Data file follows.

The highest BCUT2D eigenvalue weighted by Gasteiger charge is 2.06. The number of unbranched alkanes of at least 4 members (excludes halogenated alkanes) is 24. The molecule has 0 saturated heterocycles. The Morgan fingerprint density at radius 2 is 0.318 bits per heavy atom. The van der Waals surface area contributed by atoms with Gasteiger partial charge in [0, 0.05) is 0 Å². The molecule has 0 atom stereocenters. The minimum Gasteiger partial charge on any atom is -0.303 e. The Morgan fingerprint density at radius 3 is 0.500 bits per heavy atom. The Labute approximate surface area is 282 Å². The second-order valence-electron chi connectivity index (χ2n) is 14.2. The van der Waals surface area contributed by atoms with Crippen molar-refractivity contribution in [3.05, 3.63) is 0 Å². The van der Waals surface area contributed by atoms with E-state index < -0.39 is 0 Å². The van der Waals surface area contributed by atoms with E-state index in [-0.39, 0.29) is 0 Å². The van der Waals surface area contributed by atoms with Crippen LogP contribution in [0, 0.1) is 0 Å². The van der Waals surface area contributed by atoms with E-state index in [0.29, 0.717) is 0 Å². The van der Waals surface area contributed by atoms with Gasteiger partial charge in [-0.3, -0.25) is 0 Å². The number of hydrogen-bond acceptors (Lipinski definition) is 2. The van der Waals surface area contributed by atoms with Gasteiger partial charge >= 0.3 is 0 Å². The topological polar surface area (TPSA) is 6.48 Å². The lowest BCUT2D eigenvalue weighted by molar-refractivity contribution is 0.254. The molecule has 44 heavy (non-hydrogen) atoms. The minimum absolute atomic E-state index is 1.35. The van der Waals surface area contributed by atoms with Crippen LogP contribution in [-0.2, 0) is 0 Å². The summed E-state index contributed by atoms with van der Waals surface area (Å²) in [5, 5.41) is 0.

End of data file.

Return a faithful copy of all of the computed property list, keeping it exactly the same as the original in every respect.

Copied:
The highest BCUT2D eigenvalue weighted by Gasteiger charge is 2.06. The number of unbranched alkanes of at least 4 members (excludes halogenated alkanes) is 24. The molecule has 0 saturated heterocycles. The Morgan fingerprint density at radius 2 is 0.318 bits per heavy atom. The van der Waals surface area contributed by atoms with Gasteiger partial charge in [0, 0.05) is 0 Å². The molecule has 0 atom stereocenters. The minimum Gasteiger partial charge on any atom is -0.303 e. The Morgan fingerprint density at radius 3 is 0.500 bits per heavy atom. The Labute approximate surface area is 282 Å². The second-order valence-electron chi connectivity index (χ2n) is 14.2. The van der Waals surface area contributed by atoms with Crippen molar-refractivity contribution in [3.05, 3.63) is 0 Å². The van der Waals surface area contributed by atoms with E-state index < -0.39 is 0 Å². The van der Waals surface area contributed by atoms with E-state index in [-0.39, 0.29) is 0 Å². The van der Waals surface area contributed by atoms with Crippen LogP contribution in [0, 0.1) is 0 Å². The van der Waals surface area contributed by atoms with E-state index in [0.29, 0.717) is 0 Å². The van der Waals surface area contributed by atoms with Gasteiger partial charge in [-0.3, -0.25) is 0 Å². The number of hydrogen-bond acceptors (Lipinski definition) is 2. The van der Waals surface area contributed by atoms with Gasteiger partial charge >= 0.3 is 0 Å². The topological polar surface area (TPSA) is 6.48 Å². The lowest BCUT2D eigenvalue weighted by molar-refractivity contribution is 0.254. The molecule has 44 heavy (non-hydrogen) atoms. The minimum absolute atomic E-state index is 1.35. The van der Waals surface area contributed by atoms with Crippen LogP contribution in [-0.2, 0) is 0 Å². The summed E-state index contributed by atoms with van der Waals surface area (Å²) in [5, 5.41) is 0.